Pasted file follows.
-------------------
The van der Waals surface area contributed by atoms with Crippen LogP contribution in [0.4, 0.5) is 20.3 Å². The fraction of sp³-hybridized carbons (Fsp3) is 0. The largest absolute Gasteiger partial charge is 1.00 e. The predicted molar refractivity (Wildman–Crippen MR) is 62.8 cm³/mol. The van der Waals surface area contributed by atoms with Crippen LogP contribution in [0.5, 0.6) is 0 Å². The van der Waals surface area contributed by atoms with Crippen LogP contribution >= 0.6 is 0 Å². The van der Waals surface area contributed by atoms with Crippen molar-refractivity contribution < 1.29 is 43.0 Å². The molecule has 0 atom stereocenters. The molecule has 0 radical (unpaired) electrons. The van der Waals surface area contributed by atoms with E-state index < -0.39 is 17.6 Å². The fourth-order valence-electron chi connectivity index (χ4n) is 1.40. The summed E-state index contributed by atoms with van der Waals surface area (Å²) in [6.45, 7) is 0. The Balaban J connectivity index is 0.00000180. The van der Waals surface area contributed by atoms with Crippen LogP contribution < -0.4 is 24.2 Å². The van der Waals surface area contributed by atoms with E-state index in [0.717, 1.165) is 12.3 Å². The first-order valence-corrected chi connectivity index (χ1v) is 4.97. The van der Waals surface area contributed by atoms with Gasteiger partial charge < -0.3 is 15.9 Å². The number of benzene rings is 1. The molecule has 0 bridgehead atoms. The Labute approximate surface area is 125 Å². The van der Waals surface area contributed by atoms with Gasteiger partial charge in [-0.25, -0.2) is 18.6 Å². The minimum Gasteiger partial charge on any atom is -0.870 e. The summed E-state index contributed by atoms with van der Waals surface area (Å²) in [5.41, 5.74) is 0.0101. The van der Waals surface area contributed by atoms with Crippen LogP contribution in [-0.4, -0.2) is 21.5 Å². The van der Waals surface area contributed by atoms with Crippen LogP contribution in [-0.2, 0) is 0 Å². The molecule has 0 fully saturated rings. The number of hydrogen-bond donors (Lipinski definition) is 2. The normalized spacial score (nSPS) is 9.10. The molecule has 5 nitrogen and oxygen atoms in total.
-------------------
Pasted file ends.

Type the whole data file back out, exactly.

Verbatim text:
The van der Waals surface area contributed by atoms with Crippen LogP contribution in [0.4, 0.5) is 20.3 Å². The fraction of sp³-hybridized carbons (Fsp3) is 0. The largest absolute Gasteiger partial charge is 1.00 e. The predicted molar refractivity (Wildman–Crippen MR) is 62.8 cm³/mol. The van der Waals surface area contributed by atoms with Crippen LogP contribution in [0.5, 0.6) is 0 Å². The van der Waals surface area contributed by atoms with Crippen LogP contribution >= 0.6 is 0 Å². The van der Waals surface area contributed by atoms with Crippen molar-refractivity contribution < 1.29 is 43.0 Å². The molecule has 0 atom stereocenters. The molecule has 0 radical (unpaired) electrons. The van der Waals surface area contributed by atoms with E-state index < -0.39 is 17.6 Å². The fourth-order valence-electron chi connectivity index (χ4n) is 1.40. The summed E-state index contributed by atoms with van der Waals surface area (Å²) in [6.45, 7) is 0. The Balaban J connectivity index is 0.00000180. The van der Waals surface area contributed by atoms with Crippen LogP contribution < -0.4 is 24.2 Å². The van der Waals surface area contributed by atoms with E-state index in [0.717, 1.165) is 12.3 Å². The first-order valence-corrected chi connectivity index (χ1v) is 4.97. The van der Waals surface area contributed by atoms with Gasteiger partial charge < -0.3 is 15.9 Å². The number of benzene rings is 1. The molecule has 0 bridgehead atoms. The Labute approximate surface area is 125 Å². The van der Waals surface area contributed by atoms with Gasteiger partial charge in [-0.25, -0.2) is 18.6 Å². The minimum Gasteiger partial charge on any atom is -0.870 e. The summed E-state index contributed by atoms with van der Waals surface area (Å²) in [5.41, 5.74) is 0.0101. The van der Waals surface area contributed by atoms with Crippen LogP contribution in [-0.4, -0.2) is 21.5 Å². The van der Waals surface area contributed by atoms with Crippen LogP contribution in [-0.2, 0) is 0 Å². The molecule has 0 fully saturated rings. The number of hydrogen-bond donors (Lipinski definition) is 2. The normalized spacial score (nSPS) is 9.10. The molecule has 5 nitrogen and oxygen atoms in total.